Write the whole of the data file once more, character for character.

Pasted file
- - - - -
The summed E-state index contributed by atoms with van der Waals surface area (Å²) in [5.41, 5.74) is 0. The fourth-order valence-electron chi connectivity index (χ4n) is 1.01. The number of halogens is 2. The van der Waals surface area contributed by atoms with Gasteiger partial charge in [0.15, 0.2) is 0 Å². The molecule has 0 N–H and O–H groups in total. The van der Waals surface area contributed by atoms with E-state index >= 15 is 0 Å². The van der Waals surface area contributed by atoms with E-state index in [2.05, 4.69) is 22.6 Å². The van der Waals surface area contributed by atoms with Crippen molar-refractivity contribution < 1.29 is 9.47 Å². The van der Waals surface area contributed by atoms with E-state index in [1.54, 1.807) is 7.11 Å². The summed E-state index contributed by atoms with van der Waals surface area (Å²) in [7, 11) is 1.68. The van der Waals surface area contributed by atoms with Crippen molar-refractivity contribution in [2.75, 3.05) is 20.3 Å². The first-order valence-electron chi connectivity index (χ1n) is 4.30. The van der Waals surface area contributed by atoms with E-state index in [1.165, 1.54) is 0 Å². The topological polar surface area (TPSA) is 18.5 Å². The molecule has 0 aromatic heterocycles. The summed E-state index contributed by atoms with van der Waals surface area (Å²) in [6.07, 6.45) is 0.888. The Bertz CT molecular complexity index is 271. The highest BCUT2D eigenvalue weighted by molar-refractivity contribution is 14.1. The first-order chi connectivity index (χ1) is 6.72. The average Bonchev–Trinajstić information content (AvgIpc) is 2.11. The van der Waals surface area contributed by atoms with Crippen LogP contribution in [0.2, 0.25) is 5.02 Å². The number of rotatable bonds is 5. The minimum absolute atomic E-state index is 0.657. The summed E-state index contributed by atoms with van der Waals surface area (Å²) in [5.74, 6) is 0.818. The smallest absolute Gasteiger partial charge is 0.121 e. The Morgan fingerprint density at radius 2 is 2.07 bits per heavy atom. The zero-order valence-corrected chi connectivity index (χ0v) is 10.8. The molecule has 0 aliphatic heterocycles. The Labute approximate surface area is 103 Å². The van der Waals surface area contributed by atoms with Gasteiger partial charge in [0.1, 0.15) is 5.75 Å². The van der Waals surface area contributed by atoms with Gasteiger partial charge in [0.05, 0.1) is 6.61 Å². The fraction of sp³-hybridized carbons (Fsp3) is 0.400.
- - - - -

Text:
The summed E-state index contributed by atoms with van der Waals surface area (Å²) in [5.41, 5.74) is 0. The fourth-order valence-electron chi connectivity index (χ4n) is 1.01. The number of halogens is 2. The van der Waals surface area contributed by atoms with Gasteiger partial charge in [0.15, 0.2) is 0 Å². The molecule has 0 N–H and O–H groups in total. The van der Waals surface area contributed by atoms with E-state index >= 15 is 0 Å². The van der Waals surface area contributed by atoms with E-state index in [2.05, 4.69) is 22.6 Å². The van der Waals surface area contributed by atoms with Crippen molar-refractivity contribution < 1.29 is 9.47 Å². The van der Waals surface area contributed by atoms with E-state index in [1.54, 1.807) is 7.11 Å². The summed E-state index contributed by atoms with van der Waals surface area (Å²) in [7, 11) is 1.68. The van der Waals surface area contributed by atoms with Crippen molar-refractivity contribution in [2.75, 3.05) is 20.3 Å². The first-order valence-electron chi connectivity index (χ1n) is 4.30. The van der Waals surface area contributed by atoms with E-state index in [1.165, 1.54) is 0 Å². The topological polar surface area (TPSA) is 18.5 Å². The molecule has 0 aromatic heterocycles. The summed E-state index contributed by atoms with van der Waals surface area (Å²) in [6.07, 6.45) is 0.888. The Bertz CT molecular complexity index is 271. The highest BCUT2D eigenvalue weighted by molar-refractivity contribution is 14.1. The first-order chi connectivity index (χ1) is 6.72. The average Bonchev–Trinajstić information content (AvgIpc) is 2.11. The van der Waals surface area contributed by atoms with Crippen LogP contribution in [0.2, 0.25) is 5.02 Å². The number of rotatable bonds is 5. The minimum absolute atomic E-state index is 0.657. The summed E-state index contributed by atoms with van der Waals surface area (Å²) in [5.74, 6) is 0.818. The smallest absolute Gasteiger partial charge is 0.121 e. The Morgan fingerprint density at radius 2 is 2.07 bits per heavy atom. The zero-order valence-corrected chi connectivity index (χ0v) is 10.8. The molecule has 0 aliphatic heterocycles. The Labute approximate surface area is 103 Å². The van der Waals surface area contributed by atoms with Gasteiger partial charge in [0.1, 0.15) is 5.75 Å². The van der Waals surface area contributed by atoms with Gasteiger partial charge in [0.05, 0.1) is 6.61 Å². The fraction of sp³-hybridized carbons (Fsp3) is 0.400.